It is at this level of a value-system that we attain to the concept of absoluteness and objective of the good and the right, and we have the concept of love, justice, right reason, or of the categorical imperative.
From a certain point of view, the answers given by rationalistic intuitionism, may meet the criticism that morality is relative and subjective. Shastras of
Dharmas have often been erected at higher levels of culture, and they have been thought to be objective and universally justified on the grounds of right reason.
But we find that even in arriving at the standards of absolute love, absolute justice, absolute right reason, we are not able to resolve the state of disequilibrium. Right reason dispassionately considering facts of nature and human relations in search of satisfying norm or rule is unable to rest without modification either in the reign of absolute justice or in the reign of absolute love. Man's absolute justice easily turns out in practice to be a sovereign injustice. Again, justice often demands what love abhors. It is, therefore, difficult to find an absolute and objective agreement where a given particular action can really be adjudged to be right, where love and justice can meet together in harmony and where absolute right reason can unalterably indicate in actual situations of life what is conceived to be absolute justice or absolute love.
A distinction needs to be made between the human thrust towards the values of the right reason, absolute love and absolute justice, on the one hand, and various manifestations of this thrust in the form of certain specific and particular actions, on the other. While it is true that there can be differences of opinion as to whether certain specific actions are absolutely good - or not - and here relativity and subjectivity do enter - there is still no doubt that good will is independent of personal need, desire or preference; the judgement of goodness of goodwill is free from relativity or subjectivity.
In other words, there is in the human consciousness the possibility of the development of goodwill that can be considered to be objectively good.
This discussion has important consequences for value-education. If value-education proposes to prescribe any particular specific action or any particular value-system by any specific and preferred criteria, then the criticism against subjectivity and relativity in regard to the same would stand with considerable force. But if the proposal is to promote thrust and aspiration towards goodwill, then the case for value-education can be set on sound and strong footing.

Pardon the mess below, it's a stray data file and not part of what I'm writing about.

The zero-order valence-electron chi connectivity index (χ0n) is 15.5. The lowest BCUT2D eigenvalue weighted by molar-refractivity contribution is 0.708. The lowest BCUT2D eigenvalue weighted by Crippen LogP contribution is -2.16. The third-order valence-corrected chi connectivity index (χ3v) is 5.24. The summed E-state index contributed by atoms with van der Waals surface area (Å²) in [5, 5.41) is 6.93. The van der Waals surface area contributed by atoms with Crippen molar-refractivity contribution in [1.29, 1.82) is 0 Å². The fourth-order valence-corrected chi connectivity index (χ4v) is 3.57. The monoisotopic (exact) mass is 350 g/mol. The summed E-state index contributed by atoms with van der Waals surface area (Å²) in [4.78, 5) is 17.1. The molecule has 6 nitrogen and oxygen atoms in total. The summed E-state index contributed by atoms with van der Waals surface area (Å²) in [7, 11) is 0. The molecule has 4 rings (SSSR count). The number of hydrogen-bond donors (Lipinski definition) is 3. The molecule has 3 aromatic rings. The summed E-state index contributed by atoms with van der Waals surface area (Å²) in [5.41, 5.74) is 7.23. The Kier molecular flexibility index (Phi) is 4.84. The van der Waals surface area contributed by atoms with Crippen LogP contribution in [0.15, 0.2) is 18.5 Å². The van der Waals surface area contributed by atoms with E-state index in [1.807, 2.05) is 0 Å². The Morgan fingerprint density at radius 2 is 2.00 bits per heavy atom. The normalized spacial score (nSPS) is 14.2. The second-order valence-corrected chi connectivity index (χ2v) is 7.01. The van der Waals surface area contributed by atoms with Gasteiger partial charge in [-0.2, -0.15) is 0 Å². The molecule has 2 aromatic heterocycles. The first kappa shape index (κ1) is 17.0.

This would mean that it is preferable to propose value-oriented education rather than value-education. For value-education is likely to end up with prescription of do's and don'ts, and this prescription will have a weak ground. But if our aim is to provide in education, conditions for the promotion of the growth of aspiration towards goodwill and cultivation of goodwill, and if an attempt is to provide to each individual the inspiration and means to transcend his own limited needs and preferences and egoism, so that in his own personality, subjectivity is progressively attempted to be transcended, then such education can be defended both philosophically and pedagogically. Such education can be properly called value-oriented education.
Value-oriented education should then be defined as a progressive and exploratory process of development, which promotes unconditional pursuit
towards goodwill. This education leaves each individual free to determine the contents of the good and the right, provided they are motivated by goodwill.
Not value-education but value-oriented education, not prescription but exploration - this is the conclusion to which we seem to arrive, when we consider the domain of values and its study and practice through processes of education.
Values Prescribed by Religions and Moral Systems
In view of the above analysis, it appears that there is no need to labour unduly on preparing lists of values and to enter into controversies as to which values should be advocated, whether they should belong to one specific religion or the other, or of one particular moral system or the other, or of one particular culture or another. Value-oriented education is to be a process of development of goodwill, arid its method would be that of an exploration of the realm of values, and, again, what is to be emphasised is to orient the students to the dimensions of values rather than to the prescription of do's and don'ts of any set of values. If properly explored, this would lead to the exploration of various other sets of values, so that each student would then be free to determine for himself or herself what values one should adopt as a result of a sincere exploration of the realm of values.
Under the guidance of this general and overarching spirit of value-oriented education, we may take the Socratic view that Virtue is Unity and that no virtue
can be fully practised unless in the course of practice, all virtues are embraced. There is no harm in preparing lists of virtues, and we may even contemplate hierarchy or relationships among virtues. But all this can be encouraged as a part of exploration, allowing every student to arrive at his or her own conclusions.
Indeed, it is very useful to explore and compare one set of realms with other sets of values.